Multi-Armed Bandits: Deploying Reinforcement Learning

As dedicated readers of our blog will know, at Mosaic Data Science we deploy many flavors of advanced analytics to help our clients derive business value from their data. That being said, as mentioned in a previous blog post (Musings on Deep Learning from a Mosaic Data Scientist), our Air Traffic Management heritage makes us particularly well-suited for AI deployment. In this post I will simulate reinforcement learning by way of its application to a classic problem: the multi-armed bandit problem.

To illustrate these two RL approaches to the MAB problem, I simulated their performance as they interact with a 6-armed bandit. The arm probabilities were set such that 4 of 6 arms had a probability of 0.5, one had a slightly lower probability of 0.4, and the best arm had a slightly higher probability of 0.6. In addition to a Bayesian Bandits policy and two ε-greedy policies with different values of ε (0.05 and 0.1), I implemented a policy that randomly selects an arm to pull. Since the reward achieved each time an arm is pulled is of course random, sometimes an algorithm can perform well just by chance. To help overcome this and estimate the *expected *performance of each arm, I simulated pulling each arm 10,000 times but starting from scratch 50 independent times. I will report averages over those 50 independent simulations.

The first plot shows the total reward achieved by each policy after 10,000 pulls. The three RL-based policies all perform very well – achieving a total reward close to the maximum 6,000 that would be expected if the best arm were pulled every single time. The random policy performs significantly worse, as expected.

To better see the difference in the performance of the policies, I plotted their average total “regret” after *n* pulls. Regret is in this case the optimal probability of reward (0.6) minus the probability of the pulled arm. It does not depend on whether a reward was actually received by each pull, so it is less variable than actual rewards. The random policy’s expected total regret is 1,000 after 10,000 pulls (expected regret per pull is 0.1) and it is not plotted to enable a clearer distinction between the other three policies. This expected total regret plot allows us to see that the ε-greedy policy with a higher ε and thus more exploration is able to more quickly identify and exploit the best bandit than the ε-greedy policy with a lower ε.

However, it eventually accumulates more regret than the ε-greedy policy with a lower ε, which is able to more aggressively exploit the best bandit once it has finally learned it. Both of these policies accumulate 60%+ more regret than the Bayesian Bandit, which both learns the best bandit more quickly and also exploits it more dramatically once it is learned. Essentially, the Bayesian Bandit adaptively adjusts its handling of the exploration vs exploitation issue, while the ε-greedy policies are hard-coded to explore less than they should initially and to continue exploring long after it is needed.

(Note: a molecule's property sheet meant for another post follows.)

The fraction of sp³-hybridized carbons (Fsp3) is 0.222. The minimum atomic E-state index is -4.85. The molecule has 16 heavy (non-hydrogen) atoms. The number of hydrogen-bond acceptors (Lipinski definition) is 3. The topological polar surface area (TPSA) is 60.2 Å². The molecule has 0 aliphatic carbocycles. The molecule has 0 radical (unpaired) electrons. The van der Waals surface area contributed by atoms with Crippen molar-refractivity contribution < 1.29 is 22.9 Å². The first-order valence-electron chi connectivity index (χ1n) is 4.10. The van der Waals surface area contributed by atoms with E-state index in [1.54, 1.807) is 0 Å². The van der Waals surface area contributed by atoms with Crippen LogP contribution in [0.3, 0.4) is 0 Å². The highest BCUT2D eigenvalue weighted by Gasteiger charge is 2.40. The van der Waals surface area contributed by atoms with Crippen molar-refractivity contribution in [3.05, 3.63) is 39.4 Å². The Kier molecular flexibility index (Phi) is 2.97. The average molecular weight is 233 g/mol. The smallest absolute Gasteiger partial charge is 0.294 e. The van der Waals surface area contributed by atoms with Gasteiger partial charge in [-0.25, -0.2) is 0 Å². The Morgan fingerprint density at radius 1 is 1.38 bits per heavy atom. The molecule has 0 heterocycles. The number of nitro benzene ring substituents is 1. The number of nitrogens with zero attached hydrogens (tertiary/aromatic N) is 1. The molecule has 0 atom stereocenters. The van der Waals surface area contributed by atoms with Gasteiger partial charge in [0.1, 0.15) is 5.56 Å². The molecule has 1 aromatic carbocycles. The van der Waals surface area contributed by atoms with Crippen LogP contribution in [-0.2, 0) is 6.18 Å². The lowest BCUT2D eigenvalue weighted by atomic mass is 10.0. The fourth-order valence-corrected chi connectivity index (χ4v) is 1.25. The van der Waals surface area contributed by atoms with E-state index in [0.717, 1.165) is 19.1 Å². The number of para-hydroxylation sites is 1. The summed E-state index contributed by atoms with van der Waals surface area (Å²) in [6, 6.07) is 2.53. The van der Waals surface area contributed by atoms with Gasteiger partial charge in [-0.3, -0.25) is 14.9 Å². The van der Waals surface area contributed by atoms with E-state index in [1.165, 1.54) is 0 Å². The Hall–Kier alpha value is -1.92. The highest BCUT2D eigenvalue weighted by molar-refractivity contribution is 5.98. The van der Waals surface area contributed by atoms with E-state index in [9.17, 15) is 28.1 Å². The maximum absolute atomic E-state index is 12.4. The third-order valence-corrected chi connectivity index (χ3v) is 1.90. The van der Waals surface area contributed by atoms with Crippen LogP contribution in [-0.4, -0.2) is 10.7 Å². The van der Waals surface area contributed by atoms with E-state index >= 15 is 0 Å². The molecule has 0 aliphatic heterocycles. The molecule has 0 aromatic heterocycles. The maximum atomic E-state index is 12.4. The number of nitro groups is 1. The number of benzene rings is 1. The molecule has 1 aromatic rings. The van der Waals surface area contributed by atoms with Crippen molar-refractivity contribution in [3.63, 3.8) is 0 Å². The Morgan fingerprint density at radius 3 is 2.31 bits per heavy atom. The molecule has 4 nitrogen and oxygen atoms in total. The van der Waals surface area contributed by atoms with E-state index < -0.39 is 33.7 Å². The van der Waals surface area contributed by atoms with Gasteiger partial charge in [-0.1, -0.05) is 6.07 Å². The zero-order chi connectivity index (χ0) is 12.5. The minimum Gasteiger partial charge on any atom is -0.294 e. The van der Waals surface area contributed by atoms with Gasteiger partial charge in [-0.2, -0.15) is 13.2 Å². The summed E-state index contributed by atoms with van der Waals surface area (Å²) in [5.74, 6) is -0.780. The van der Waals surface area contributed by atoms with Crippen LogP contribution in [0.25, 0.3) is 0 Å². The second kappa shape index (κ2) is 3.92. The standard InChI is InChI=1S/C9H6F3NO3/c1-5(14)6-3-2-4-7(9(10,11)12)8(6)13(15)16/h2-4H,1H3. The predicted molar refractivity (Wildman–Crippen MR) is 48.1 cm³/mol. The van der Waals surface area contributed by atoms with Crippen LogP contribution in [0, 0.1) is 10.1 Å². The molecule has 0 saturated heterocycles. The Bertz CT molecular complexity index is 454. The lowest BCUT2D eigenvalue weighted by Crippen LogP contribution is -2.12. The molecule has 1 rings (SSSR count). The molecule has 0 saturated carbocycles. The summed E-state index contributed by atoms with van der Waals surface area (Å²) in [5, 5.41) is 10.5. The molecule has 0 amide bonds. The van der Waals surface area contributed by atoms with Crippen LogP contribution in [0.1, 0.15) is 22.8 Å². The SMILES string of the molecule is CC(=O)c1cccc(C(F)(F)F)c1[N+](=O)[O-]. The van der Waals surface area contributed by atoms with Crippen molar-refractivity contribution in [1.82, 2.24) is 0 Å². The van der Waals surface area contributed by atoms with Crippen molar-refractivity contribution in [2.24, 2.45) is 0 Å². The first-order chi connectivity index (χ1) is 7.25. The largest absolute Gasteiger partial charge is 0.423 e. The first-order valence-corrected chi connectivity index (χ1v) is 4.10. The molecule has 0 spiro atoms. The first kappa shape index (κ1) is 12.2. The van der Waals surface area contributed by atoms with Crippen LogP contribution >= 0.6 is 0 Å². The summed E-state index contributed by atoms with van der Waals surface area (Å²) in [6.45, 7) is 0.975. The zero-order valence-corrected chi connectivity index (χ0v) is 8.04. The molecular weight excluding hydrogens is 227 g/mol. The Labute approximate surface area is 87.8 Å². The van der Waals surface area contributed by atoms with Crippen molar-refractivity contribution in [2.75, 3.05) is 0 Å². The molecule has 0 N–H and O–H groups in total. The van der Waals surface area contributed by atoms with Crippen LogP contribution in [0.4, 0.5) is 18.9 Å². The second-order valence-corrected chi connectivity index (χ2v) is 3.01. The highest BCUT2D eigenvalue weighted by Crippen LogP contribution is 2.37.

The basic MAB problem and RL algorithms described above only scratch the surface of problems related to MABs or algorithms in the RL family. For example, MAB extensions consider continuous instead of binary rewards, bandit reward probability distributions that vary over time or with other “context” variables, or bandit reward distributions are not independent of each other. Other RL algorithms of course consider the state of the system and how it evolves over time based in part on selected actions, sometimes with the benefit of an existing model of the system but in other cases without. Some RL algorithms can work with a very high-dimensional state (such as deep RL algorithms) or when the state is not known exactly but we only receive noisy observations of it (these are based on Partially Observable Markov Decision Processes). Another fascinating extension of RL known as “inverse” RL attempts to infer the reward function guiding an expert decision-maker, even if they are not always acting optimally with respect to that reward.

As is implied by the extensions mentioned above, there are a number of significant challenges associated with RL over and above those associated with other types of machine learning. RL and other AI deployment is often data hungry and its development is usually only possible when the environment can be simulated with sufficient accuracy. Even then, training RL algorithms is notoriously difficult, computationally intensive, and challenging to reproduce. While model-free RL approaches exist, RL is generally significantly easier when the system has been well-modeled. Finally, it is not always obvious what the reward and long-term objective based on the reward should be. There may be demonstrations of “good” behavior but no clear specification of a reward function that quantifies how to handle various tradeoffs between competing desiderata.

The multi-armed bandit problem and reinforcement learning algorithms can improve performance on real-world problems in which decisions must be made sequentially and under uncertainty. How does your business need to make decisions and learn over time to improve performance? Let us know how we can use data and tools like reinforcement learning to help with AI deployment!

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